Key Questions For Business Agility: Defining Your Company’s Problem Now

Companies embarking on a quest to create greater business agility are better tuning in to the market around them as well as the culture within them to successfully respond to opportunity. They’re able to do that because, at one point, someone sounded an alert that there was a competitive threat or an impeding development from one of their disrupters.

In the spirit of business agility, your focus in this situation is to reveal this company disrupter problem. This is a typically a problem attributable to the organization’s inability to accurately sense market changes and effectively adjust its go-to-market strategy in a timely manner. In other words, the business is at risk to effectively pivot on it’s go-to-market strategy.  

The S&P tells us many stories about a company’s inability to face problems head on.

A well promoted study by Innosight, “Corporate Longevity: Turbulence Ahead for Large Organizations,” illustrates how Fortune 500 companies are being disrupted by smaller, more agile companies. The findings warn business executives that about half of the S&P 500 will be replaced over the next 10 years. Some notable companies that have already been dropped from the S&P 500 over the last six years are Kodak, Sprint, Abercrombie & Fitch, JCPenney, RadioShack, Dell, Avon, The New York Times, and Safeway.  

Companies today are competing on a whole new playing field. Customer demands are changing too fast for most companies to keep up. As the world becomes more digital, traditional companies are being disrupted and are rapidly losing market share to more agile competitors.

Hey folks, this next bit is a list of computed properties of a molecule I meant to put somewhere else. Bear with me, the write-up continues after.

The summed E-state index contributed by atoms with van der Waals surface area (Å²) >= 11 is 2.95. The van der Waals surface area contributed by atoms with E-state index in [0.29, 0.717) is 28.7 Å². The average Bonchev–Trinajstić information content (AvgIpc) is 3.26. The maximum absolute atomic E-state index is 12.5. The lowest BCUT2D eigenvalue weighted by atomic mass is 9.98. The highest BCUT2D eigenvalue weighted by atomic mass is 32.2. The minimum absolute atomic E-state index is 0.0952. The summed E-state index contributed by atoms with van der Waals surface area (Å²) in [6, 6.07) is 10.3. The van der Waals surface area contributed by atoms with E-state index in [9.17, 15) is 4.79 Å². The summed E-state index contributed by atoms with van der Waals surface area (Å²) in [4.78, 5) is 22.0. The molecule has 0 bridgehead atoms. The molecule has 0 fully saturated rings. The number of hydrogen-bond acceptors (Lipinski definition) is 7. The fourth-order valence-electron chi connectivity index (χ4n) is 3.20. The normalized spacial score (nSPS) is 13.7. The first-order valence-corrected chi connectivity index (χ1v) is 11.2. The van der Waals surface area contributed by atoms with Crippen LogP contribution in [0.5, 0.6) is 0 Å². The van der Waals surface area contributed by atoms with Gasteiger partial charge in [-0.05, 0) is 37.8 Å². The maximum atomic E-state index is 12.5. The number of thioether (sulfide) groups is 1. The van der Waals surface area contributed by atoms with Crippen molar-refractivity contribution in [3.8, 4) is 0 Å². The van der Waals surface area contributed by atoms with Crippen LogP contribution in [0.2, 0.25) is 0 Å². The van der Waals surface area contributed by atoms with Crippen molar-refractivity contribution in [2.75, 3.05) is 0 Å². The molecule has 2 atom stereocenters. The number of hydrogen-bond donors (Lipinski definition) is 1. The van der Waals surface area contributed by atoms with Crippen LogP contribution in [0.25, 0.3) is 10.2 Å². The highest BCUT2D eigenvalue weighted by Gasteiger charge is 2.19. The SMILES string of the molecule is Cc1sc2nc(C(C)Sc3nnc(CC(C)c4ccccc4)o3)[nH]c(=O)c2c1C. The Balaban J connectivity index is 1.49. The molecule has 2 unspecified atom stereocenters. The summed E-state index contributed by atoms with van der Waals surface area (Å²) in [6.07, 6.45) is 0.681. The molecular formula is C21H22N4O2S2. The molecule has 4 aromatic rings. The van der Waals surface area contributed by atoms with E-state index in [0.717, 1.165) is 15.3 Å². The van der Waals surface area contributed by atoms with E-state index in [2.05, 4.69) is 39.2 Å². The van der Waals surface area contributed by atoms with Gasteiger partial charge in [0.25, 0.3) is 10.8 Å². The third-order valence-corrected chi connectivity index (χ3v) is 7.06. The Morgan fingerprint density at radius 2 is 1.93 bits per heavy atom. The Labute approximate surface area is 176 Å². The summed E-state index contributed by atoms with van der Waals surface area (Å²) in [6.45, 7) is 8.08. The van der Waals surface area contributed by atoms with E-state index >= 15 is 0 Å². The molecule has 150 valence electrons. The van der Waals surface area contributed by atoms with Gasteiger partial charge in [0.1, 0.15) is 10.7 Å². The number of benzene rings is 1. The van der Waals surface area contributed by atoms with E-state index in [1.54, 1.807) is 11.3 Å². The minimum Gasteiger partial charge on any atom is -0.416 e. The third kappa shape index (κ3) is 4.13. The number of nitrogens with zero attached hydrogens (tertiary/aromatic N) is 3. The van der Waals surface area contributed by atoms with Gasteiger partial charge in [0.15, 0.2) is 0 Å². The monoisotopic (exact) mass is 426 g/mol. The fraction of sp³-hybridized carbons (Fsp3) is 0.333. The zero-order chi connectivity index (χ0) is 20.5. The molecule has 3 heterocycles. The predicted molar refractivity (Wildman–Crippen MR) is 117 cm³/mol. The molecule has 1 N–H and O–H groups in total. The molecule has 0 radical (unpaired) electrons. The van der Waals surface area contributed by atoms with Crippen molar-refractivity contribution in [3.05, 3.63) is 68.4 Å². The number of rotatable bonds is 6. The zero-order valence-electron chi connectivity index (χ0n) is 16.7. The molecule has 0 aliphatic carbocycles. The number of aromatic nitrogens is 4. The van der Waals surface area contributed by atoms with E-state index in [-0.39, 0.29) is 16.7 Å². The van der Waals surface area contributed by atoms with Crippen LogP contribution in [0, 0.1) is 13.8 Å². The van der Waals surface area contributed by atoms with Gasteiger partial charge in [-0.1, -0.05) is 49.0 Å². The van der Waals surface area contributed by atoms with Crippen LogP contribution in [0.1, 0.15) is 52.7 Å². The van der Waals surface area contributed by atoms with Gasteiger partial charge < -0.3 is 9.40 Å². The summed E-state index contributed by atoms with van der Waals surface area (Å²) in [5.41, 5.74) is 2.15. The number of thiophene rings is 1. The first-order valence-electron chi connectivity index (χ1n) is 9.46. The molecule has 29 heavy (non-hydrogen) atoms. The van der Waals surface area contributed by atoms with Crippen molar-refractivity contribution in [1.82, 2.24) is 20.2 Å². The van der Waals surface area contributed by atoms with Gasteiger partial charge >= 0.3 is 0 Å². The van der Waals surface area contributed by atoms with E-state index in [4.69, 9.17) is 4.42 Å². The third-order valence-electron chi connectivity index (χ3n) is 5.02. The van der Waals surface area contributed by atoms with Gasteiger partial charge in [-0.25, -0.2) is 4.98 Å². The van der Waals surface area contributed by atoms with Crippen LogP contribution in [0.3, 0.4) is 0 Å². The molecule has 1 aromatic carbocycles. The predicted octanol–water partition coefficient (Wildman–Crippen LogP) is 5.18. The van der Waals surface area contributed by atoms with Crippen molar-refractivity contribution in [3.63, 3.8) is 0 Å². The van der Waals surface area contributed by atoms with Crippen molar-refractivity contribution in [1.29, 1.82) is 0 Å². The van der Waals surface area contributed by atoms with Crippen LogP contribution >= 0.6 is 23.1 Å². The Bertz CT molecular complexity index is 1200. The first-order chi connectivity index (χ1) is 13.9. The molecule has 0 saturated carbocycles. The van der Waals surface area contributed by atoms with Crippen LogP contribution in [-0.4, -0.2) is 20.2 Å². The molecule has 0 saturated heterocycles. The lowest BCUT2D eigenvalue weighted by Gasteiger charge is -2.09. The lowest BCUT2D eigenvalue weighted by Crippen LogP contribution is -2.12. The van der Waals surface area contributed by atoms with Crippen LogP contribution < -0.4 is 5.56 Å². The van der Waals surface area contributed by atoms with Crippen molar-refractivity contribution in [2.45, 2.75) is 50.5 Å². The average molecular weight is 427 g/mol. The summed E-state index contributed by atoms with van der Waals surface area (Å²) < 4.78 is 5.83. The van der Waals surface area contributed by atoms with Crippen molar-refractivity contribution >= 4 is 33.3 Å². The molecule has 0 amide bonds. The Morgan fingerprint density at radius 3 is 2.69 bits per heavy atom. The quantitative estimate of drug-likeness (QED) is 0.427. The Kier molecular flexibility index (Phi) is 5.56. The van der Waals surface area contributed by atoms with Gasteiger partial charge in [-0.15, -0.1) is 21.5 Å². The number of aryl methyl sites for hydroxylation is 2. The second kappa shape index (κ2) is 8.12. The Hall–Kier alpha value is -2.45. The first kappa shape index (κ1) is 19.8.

If your company executives lack of awareness of these shifts, you may be on your way to a similar fate. The key is to accurately define your organization’s problem. Modern companies need to rethink how they will adjust in order to survive. In today’s competitive landscape, speed matters.

When defining your company’s problem, research answers to these two questions regarding competitive and customer pressures.

1. What are the new competitive pressures for your company?

  • What chatter does the industry have about disrupting your space?

  • Who are your company’s biggest emerging digital disruptor competitors?

  • How large of a threat do they pose?

  • Can these digital disruptors sense and respond to customer demands and develop a unique solution that would pose a competitive threat to your company?

  • What are your company’s key competitive advantages and disadvantages in responding faster than these digital disruptors?

2. What are the new customer pressures for your company?

  • What are today’s customer needs that are no longer met by your company’s solutions? What is your company’s current level of customer satisfaction?

  • How is your company sensing these changes in order to meet the expectations of more demanding customers?

  • What patterns from your customer feedback can help you predict a future disruption, drop-off, complaints, and lost deals?

John OrvosComment